After coming in third in the Iowa caucuses in 2008, former Secretary of State Hillary Clinton does not have much love for Hawkeye State Democrats. The feeling, it seems, is mutual.
Over the weekend, Clinton traveled to Iowa to attend retiring Sen. Tom Harkin’s (D-IA) “steak fry,” an event which has become an institution in the pivotal Midwestern electoral battleground. NBC News sent Andrea Mitchell along with her where the reporter spent some time speaking to prospective Democratic caucus-goers.
Mitchell found what so many know in their hearts to be true: Clinton’s support among Democrats is a mile wide and an inch deep.
“I’m looking for someone that’s a little more liberal,” one Iowa Democrat, a politically active law student, told Mitchell during a round table interview. “More on the edge of pushing some important issues like climate change and campaign finance reform and income equality and things like that and I’m not sure that Hillary is that candidate.”
“I think people see kind of the cronyism on Wall Street,” another likely Democratic kingmaker told Mitchell. “Her biggest supporters are Wall Street.”
“And, you know, she’s currently on the circuit giving speeches to Goldman Sachs,” she continued. “And I just feel like regular people might see that as something that they’re not looking for anymore.”
One of the people who will be counted on to help propel Clinton to the Democratic presidential nomination even compared her to – gulp! – Mitt Romney.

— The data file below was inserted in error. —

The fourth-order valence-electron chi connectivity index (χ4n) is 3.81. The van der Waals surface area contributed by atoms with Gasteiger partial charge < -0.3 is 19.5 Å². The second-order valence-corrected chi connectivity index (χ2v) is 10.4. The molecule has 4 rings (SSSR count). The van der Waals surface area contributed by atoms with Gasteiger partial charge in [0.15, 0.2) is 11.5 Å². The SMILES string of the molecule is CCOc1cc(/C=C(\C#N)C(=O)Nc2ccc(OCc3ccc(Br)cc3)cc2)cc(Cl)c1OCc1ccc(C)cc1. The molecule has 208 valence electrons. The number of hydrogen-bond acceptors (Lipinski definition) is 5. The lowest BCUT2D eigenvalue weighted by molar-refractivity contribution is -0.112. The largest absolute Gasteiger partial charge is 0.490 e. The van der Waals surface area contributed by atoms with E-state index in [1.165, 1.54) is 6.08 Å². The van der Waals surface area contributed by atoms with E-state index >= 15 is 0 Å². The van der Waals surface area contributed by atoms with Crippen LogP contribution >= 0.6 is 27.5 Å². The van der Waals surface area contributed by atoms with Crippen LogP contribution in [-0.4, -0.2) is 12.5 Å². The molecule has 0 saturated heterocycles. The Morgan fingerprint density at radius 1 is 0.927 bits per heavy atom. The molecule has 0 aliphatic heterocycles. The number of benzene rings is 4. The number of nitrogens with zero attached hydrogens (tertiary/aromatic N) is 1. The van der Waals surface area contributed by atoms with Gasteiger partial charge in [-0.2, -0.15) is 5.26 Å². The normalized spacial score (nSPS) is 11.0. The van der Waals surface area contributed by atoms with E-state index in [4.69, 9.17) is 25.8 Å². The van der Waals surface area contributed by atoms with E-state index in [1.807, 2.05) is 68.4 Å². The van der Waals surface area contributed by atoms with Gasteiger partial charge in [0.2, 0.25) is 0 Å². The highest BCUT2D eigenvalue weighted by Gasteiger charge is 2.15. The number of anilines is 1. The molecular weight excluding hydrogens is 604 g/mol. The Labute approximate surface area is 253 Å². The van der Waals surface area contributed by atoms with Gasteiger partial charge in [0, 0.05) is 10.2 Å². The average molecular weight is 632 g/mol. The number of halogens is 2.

“I do feel like maybe she’s a little malleable in kind of a Mitt Romney sort of way,” the lukewarm supporter said. “I would love to see the first woman president. But it doesn’t matter more to me than my Progressive values.”
In another report Mitchell filed from the Hawkeye State, it was revealed that it is not just grassroots Democrats who are cautious about supporting Clinton in 2016. “The campaign in 2016 would need to be different,” said Iowa state Sen. Janet Peterson (D- Des Moines). “It would need to be more ground up.”
Clinton has been taking her left for granted. Amid a book tour in June, she spent the better part of the month staking out center-left positions (without going so far as to issue a self-flagellating condemnation of her own record) and defending her progressive record to outlets on the left like NPR.
The former secretary of state has sacrificed a lot of trust on the left, and few of her Democratic allies in the grassroots are willing to extend to her the benefit of the doubt. Take, for example, the deluge of criticism Clinton received for remaining silent over the course of August on the events taking place in Ferguson, Missouri. Eventually, Clinton came out and condemned the violence, the excessive police response, and said that pervasive racism remains a problem in the United States.
Clinton’s supporters were satisfied, but it was telling that they could not trust her instincts. They needed to hear the likely Democratic standard-bearer make her position clear.
That pattern will be repeated with increasing frequency as the 2016 election cycle heats up. Raging just below the Democratic Party’s placid surface, there is a current of doubt in Clinton gaining strength. It is only the Clinton machine’s deft ability to intimidate credible challengers from taking a run at her from her left that is securing her status a likely Democratic nominee.